Finding Personal Email Addresses on the Internet, Part WHOIS

Earlier this week, we shared a few resources to find business email addresses online. In part 2 of the series, Amybeth Hale shares a technique to find personal email addresses online. 

As a sourcer or a recruiter, one of the best ways to differentiate yourself these days when reaching out to prospects is knowing the best places to reach them. Personal contact information – a home or mobile phone number or a personal email address – are methods of contact most recruiters think they don’t have time to hunt down or simply don’t know how to find. Reaching people where other recruiters can’t – or won’t – will set you apart, and at the very least give you an opportunity to tell a cool story about how you were able to stalk, er, track down their contact information.

There are plenty of tools available that allow you to send in-system messages to prospects, but because of the high level of adoption of these tools, many prospects are starting to shy away from using them, or will simply ignore messages from recruiters. The cool thing is that you can still use these tools in conjunction with others to help you find a more personal method of contact.

As an example, let’s take a look at using WHOIS to find personal contact information.

What is WHOIS?

WHOIS is a query and response protocol that is widely used for querying databases that store the registered users or assignees of an Internet resource, such as a domain name, an IP address block, or an autonomous system, but is also used for a wider range of other information. In plain English, it’s the way you can find contact information listed with a domain registration. When you register a domain, you must provide contact information with that registration, so domain name registrars and web hosting providers such as GoDaddy, NetworkSolutions, 1&1, and so forth have it on file.

What this means to you as a sourcer is that there is contact information available for individuals with personal domains!

Show me how this works

Example: let’s say you’re looking for a .NET developer. Inevitably, you’re going to try a web search and find lots of personal websites, many of which may have a resume or CV page, or an email address buried somewhere. But often, you’ll also come across the elusive individual, like Patrick:

Patrick’s email icon takes you to a contact form rather than opening up a new email or showing you his address. Bummer! Where the majority of recruiters would try to reach Patrick via one of his social links also listed, this is where WHOIS becomes your differentiator. For example purposes, let’s use Network Solutions’ WHOIS search tool:

Enter in the domain name, and check out the results (I’ve blacked out the really personal information, like the phone number and home address…)

Now, not only do you have a personal email address, but you’ve also got a phone number and a physical address for extra creep-factor points. And this whole process should take you approximately 30 seconds or less to complete!

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This doesn’t work every single time, of course, because most registrars give customers the option – at an additional cost – to mask their contact information from prowling eyes like ours. Take the site www.programmergrrl.com for example:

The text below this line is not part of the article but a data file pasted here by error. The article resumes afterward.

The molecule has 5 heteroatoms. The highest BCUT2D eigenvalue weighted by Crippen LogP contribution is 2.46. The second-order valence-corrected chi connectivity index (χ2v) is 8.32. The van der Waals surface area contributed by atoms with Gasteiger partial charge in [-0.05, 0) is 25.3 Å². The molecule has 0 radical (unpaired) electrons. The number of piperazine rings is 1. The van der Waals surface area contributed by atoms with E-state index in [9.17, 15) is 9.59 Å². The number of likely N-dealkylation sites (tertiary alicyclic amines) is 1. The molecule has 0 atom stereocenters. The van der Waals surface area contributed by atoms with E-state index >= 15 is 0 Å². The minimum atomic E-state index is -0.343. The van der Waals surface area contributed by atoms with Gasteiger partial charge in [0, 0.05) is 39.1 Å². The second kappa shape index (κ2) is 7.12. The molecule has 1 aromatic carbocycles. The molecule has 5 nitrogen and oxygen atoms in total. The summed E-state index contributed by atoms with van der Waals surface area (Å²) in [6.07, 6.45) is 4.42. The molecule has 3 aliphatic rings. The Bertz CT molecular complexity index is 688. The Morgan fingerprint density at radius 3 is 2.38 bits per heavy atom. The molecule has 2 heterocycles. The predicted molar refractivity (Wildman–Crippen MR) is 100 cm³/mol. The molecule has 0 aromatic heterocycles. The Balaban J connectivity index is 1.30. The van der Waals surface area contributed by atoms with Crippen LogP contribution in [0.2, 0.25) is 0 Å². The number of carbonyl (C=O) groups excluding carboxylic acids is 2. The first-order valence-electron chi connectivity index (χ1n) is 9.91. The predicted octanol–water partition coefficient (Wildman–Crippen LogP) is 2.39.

She masked her info so that she could not be contacted via her domain registration information. In cases like these, you can always turn to a mailto: search with the domain name to see if the individual has shared their email address on the web somewhere.

Simple precautions

Of course, with any publicly shared information such as this, it’s good to keep privacy in mind. In fact, there is verbiage right in the WHOIS search results warning against improper use of contact info:

The data in the BlueHost.Com WHOIS database is provided to you by BlueHost.Com for information purposes only, that is, to assist you in obtaining information about or related to a domain name registration record. BlueHost.Com makes this information available “as is,” and does not guarantee its accuracy.  By submitting a WHOIS query, you  agree that you will use this data only for lawful purposes and that, under no circumstances will you use this data to: (1) allow, enable, or otherwise support the transmission of mass unsolicited, commercial advertising or solicitations via direct mail, electronic mail, or by telephone; or (2) enable high volume, automated, electronic processes that apply to BlueHost.Com (or its systems). The compilation, repackaging, dissemination or other use of this data is expressly prohibited without the prior written consent of BlueHost.Com. BlueHost.Com reserves the right to modify these terms at any time.  By submitting this query, you agree to abide by these terms.

Be careful of how you choose to use this information, and always be forthright when contacting people and disclosing how you discovered them. I find that people are quite often impressed once they hear the story of how you tracked them down – it tells them that you really wanted to communicate.

Good luck and Happy Sourcing!

Phone and keyboard image from Bigstockphoto.com

Amybeth Quinn began her career in sourcing working within the agency world as an Internet Researcher. Since 2002, she has worked in both agency and corporate sourcing and recruiting roles as both individual contributor and manager, and also served previously as the editor of The Fordyce Letter and SourceCon.com with ERE Media. She currently works as Sr. Manager, Technical Talent Sourcing for Walmart eCommerce. You can connect with her on Twitter at @researchgoddess.

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